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Vitruvius: The Ten Books on Architecture (Bks. I-X) Paperback – June 1, 1960


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About the Author

Marcus Vitruvius Pollio (late 1st century B.C.), was a Roman military architect and engineer, and an expert in ballistic machines in particular. Robert Tavernor studied architecture in London, Rome and Cambridge and practices as a consultant architect. He was professor of Architecture at the universities of Edinburgh and Bath, and is currently Professor of Architecture and Urban Design at the London School of Economics and Political Science (LSE). Richard Schofield read Classics at Oxford in the late 1960s, then architectural history at the Courtauld Institute of Art, London. After working at the University of Nottingham for many years, he moved to the Istituto universitario di architettura di Venezia in 1997, where he is the Professor of the History of Architecture. --This text refers to an alternate Paperback edition.
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Product Details

  • Paperback: 331 pages
  • Publisher: Dover Publications (June 1, 1960)
  • Language: English
  • ISBN-10: 0486206459
  • ISBN-13: 978-0486206455
  • Product Dimensions: 8 x 5.4 x 0.8 inches
  • Shipping Weight: 13.6 ounces (View shipping rates and policies)
  • Average Customer Review: 4.2 out of 5 stars  See all reviews (34 customer reviews)
  • Amazon Best Sellers Rank: #51,505 in Books (See Top 100 in Books)

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Customer Reviews

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Most Helpful Customer Reviews

59 of 61 people found the following review helpful By A Customer on April 6, 1999
Format: Paperback
When I first read this book back in 1991 when I was doing my thesis on courtyard housing I found the descriptions made by Vitruvius on the Roman Domus (courtyard house) invaluable to my understanding.
Over the last 8 years it has been a valuable asset in my Library, full of information on lime plasters for walls, ceilings and floors, the makign of Pozzalana concrete, finding water, understanding the winds and energy patterns of the land and a guide to designing better sustainable buildings.
Topics include -
I -Education of an architect, principles of design, for city, town and home
II The selection of materials - how they are made and used
III - The proportions of the Orders, Doric, Ionic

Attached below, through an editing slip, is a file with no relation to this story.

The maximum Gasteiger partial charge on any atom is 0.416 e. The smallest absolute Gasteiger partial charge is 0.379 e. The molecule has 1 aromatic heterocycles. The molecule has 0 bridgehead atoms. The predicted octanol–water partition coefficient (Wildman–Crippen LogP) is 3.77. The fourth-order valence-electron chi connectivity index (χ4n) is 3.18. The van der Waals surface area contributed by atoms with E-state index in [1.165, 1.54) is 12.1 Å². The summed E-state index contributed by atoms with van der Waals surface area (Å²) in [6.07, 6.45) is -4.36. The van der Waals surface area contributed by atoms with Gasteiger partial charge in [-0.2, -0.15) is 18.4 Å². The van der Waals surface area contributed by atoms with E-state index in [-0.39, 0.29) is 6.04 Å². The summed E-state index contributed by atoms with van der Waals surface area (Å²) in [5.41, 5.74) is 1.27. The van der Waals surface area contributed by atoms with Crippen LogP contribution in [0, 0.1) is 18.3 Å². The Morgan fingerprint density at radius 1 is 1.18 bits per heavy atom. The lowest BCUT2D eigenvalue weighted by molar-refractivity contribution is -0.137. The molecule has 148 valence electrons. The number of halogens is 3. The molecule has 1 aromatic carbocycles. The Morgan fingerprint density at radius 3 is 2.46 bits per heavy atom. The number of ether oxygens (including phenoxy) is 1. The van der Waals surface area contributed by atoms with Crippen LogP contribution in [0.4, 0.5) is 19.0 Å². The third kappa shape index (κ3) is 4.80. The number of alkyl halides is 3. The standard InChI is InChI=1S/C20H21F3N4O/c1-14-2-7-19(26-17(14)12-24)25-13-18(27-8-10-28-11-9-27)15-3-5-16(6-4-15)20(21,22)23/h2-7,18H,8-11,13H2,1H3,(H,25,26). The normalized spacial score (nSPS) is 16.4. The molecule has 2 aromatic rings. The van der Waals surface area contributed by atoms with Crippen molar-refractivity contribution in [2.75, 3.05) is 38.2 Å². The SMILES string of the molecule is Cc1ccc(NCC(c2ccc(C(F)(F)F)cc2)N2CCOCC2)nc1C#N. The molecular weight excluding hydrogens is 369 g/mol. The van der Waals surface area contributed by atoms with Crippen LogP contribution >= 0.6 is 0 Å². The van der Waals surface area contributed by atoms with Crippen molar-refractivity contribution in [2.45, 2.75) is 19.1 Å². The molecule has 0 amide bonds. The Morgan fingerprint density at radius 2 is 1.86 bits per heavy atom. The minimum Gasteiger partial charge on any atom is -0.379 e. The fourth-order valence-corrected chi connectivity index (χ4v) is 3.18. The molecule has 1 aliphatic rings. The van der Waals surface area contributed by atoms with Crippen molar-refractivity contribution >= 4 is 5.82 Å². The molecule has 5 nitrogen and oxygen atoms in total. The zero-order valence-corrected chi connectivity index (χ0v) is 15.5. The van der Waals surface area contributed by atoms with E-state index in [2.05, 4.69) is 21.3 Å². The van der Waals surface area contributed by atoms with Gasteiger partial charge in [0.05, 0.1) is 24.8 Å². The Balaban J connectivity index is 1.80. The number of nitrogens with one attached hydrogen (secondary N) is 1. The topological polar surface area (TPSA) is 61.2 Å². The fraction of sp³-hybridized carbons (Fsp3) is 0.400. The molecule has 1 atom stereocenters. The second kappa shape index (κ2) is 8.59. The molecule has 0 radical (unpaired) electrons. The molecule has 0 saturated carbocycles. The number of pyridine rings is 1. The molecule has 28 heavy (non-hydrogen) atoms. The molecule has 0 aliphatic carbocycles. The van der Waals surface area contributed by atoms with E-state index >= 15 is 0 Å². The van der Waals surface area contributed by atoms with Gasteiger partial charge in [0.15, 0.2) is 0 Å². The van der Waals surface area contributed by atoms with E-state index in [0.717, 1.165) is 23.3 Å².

IV - Applications of the Orders - Temples
V -The design of the Public Buildings - Theatres, Basilicas, Baths, Forums, Harbours, Shipyards
VI - Design of the Courtyard House
VII - Plastering:- technique, materials and application
VIII - Water Locating, storage and transportation - aqueducts
IX- The stars - Suns moon and 12 planets
X - War machines and other instruments
At the current Price, this book is a bargain and you will most likely reread it many times, cause its full of useful information.
If you are involved in Green building, design, like History, want to build a really nice healthy house, then I suggest this is an ideal book for you.
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38 of 40 people found the following review helpful By Ross Litman on December 24, 1999
Format: Paperback
Vitruvius' contribution was not as Ciceronian literature, but as a hands-on, researched, handbook of practical architecture. The explanations are simple with not a wasted word for the aesthetic quality of the work.
Vitruvius found what made the most ancient monuments such durable constructions. He found WHY they were built they way they were. For example, he explains in enough detail for the "then" architect to understand how to construct for best auditory sound enhancements using examples from Greek engineering and Roman building practices. (There is a detailed description on harmonics based on Pythagorean principles.) He also explains the true meaning of proportion developing constructs from the "golden mean" as seen in the various modes of ancient column design (as well as a description of "stasis" and other logical variants applied to columnal construction).